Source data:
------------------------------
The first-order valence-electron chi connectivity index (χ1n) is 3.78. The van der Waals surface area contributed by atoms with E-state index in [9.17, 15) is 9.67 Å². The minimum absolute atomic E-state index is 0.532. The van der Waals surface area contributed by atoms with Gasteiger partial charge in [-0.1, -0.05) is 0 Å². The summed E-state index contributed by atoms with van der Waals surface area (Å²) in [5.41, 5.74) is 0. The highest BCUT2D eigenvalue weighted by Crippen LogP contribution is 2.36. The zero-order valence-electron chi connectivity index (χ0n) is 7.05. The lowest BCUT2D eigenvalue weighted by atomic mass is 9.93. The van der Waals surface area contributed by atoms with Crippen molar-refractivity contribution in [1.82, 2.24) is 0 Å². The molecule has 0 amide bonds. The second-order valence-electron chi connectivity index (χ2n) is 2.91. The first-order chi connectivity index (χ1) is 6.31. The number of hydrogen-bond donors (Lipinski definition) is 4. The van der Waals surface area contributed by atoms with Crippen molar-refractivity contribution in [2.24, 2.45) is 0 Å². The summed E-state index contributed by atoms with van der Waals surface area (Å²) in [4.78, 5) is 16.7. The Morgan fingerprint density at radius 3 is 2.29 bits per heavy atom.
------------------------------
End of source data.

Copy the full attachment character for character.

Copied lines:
The first-order valence-electron chi connectivity index (χ1n) is 3.78. The van der Waals surface area contributed by atoms with E-state index in [9.17, 15) is 9.67 Å². The minimum absolute atomic E-state index is 0.532. The van der Waals surface area contributed by atoms with Gasteiger partial charge in [-0.1, -0.05) is 0 Å². The summed E-state index contributed by atoms with van der Waals surface area (Å²) in [5.41, 5.74) is 0. The highest BCUT2D eigenvalue weighted by Crippen LogP contribution is 2.36. The zero-order valence-electron chi connectivity index (χ0n) is 7.05. The lowest BCUT2D eigenvalue weighted by atomic mass is 9.93. The van der Waals surface area contributed by atoms with Crippen molar-refractivity contribution in [1.82, 2.24) is 0 Å². The molecule has 0 amide bonds. The second-order valence-electron chi connectivity index (χ2n) is 2.91. The first-order chi connectivity index (χ1) is 6.31. The number of hydrogen-bond donors (Lipinski definition) is 4. The van der Waals surface area contributed by atoms with Crippen molar-refractivity contribution in [2.24, 2.45) is 0 Å². The summed E-state index contributed by atoms with van der Waals surface area (Å²) in [4.78, 5) is 16.7. The Morgan fingerprint density at radius 3 is 2.29 bits per heavy atom.